If you have been diagnosed with a terminal illness, hospice centers are available to provide the medical care and emotional support you need at this difficult time. These centers are staffed by teams of doctors, nurses, and other health professionals who help people with terminal illnesses manage their symptoms. If you decide that hospice care is right for you, there are several things you should do before you enter this type of program. Doing these things ahead of time will help prevent legal, medical, and financial problems during your stay.
1. Have a lawyer draw up a power of attorney document.
Once you enter the hospice program, you may not be able to make major financial decisions or decide whether to consent to certain medical treatments. A power of attorney gives someone else the right to act as an "attorney-in-fact" and make these decisions on your behalf. The person you select should be someone you trust, such as a spouse, sibling, or child. An attorney will help you create a power of attorney with restrictions appropriate for your personal circumstances.
2. Make sure your doctor completes the necessary certification.
Medicare Part A covers hospice care, but only if the patient has been certified terminally ill by a physician. Before you enter the hospice program, be sure your doctor completes the necessary paperwork. Under Medicare guidelines, your physician must certify that you have no more than six months to live. If you live longer than expected, the hospice physician or director must submit a recertification of terminal illness every six months.
3. Write your last will and testament.
If you have not yet written a will, meet with an estate planning lawyer before you are admitted to the hospice center. A last will and testament explains how you want your estate managed after you pass away. This document also makes it easier to ensure the right people receive your assets. If you pass away without creating a will, it could take months for your heirs to settle your estate.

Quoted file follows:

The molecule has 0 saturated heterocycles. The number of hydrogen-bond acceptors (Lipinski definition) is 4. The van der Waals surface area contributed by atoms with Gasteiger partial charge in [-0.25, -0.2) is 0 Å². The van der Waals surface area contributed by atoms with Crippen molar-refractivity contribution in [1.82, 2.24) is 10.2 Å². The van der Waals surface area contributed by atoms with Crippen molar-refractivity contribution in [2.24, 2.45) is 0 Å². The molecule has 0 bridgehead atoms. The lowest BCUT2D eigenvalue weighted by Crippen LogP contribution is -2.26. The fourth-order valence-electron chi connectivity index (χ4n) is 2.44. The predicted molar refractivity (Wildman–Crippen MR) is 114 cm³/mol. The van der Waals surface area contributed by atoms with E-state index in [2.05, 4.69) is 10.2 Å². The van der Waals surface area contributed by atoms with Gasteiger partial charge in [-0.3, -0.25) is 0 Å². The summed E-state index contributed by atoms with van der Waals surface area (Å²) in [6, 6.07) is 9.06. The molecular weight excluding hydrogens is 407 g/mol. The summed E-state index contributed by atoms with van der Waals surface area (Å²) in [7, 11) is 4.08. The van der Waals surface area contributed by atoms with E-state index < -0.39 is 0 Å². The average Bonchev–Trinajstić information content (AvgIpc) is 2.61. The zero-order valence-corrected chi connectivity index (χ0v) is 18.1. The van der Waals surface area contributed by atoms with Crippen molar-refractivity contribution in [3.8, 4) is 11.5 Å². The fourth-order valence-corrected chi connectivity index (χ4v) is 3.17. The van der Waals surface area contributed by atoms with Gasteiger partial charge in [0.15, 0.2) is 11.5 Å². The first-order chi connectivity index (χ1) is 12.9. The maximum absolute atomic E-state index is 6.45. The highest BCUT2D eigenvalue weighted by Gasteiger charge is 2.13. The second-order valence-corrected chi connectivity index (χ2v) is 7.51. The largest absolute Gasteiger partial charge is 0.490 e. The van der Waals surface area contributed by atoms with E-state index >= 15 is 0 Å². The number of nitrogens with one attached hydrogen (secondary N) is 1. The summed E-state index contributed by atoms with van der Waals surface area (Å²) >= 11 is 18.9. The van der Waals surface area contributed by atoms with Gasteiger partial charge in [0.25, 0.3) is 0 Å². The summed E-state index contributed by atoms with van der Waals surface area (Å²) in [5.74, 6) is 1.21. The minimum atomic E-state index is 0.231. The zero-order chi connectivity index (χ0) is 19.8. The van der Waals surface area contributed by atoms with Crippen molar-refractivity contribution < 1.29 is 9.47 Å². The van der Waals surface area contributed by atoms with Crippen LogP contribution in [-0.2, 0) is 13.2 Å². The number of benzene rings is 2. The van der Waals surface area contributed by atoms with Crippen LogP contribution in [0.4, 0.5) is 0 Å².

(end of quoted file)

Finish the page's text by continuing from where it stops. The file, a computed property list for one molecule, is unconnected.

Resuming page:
4. Hire someone to help you sort through your belongings.
You may have to limit the number of personal items you bring with you to the hospice center. If this applies to you, hire at least one person to help you sort through the contents of your home. Your helper can lift heavy boxes, shred personal documents, and arrange for your local charity organization to pick up items you would like to donate. Working with another person eliminates the burden of having to do everything on your own.
5. Contact your insurance company to verify coverage.
If you do not qualify for Medicare, or you have a private policy in addition to Medicare, verify your coverage before entering a hospice center. Doing so will help you determine if you should expect to pay any copays or out-of-pocket costs. In some cases, your physician may have to obtain prior authorization from your insurance company before providing certain medical services. When you contact your insurer, ask the representative to explain the authorization process to you so you know what to expect once you are admitted to the hospice program.
6. Spend time with your loved ones.
As your illness progresses, you may want to spend some time alone. Now is a good time to meet with your loved ones and tell them how much you care. You don't have to spend a lot of money or do anything that will tire you out easily. Just spend time talking, watching home movies, looking at photographs, or doing something that means a lot to both of you.
People with terminal illnesses may experience temporary improvements or worsen quickly. There's really no way to determine how your disease will progress, which is why it is so important to do these things before you enter hospice care in your area. By taking these steps before you are admitted, you have the opportunity to make the process easier on you and your loved ones.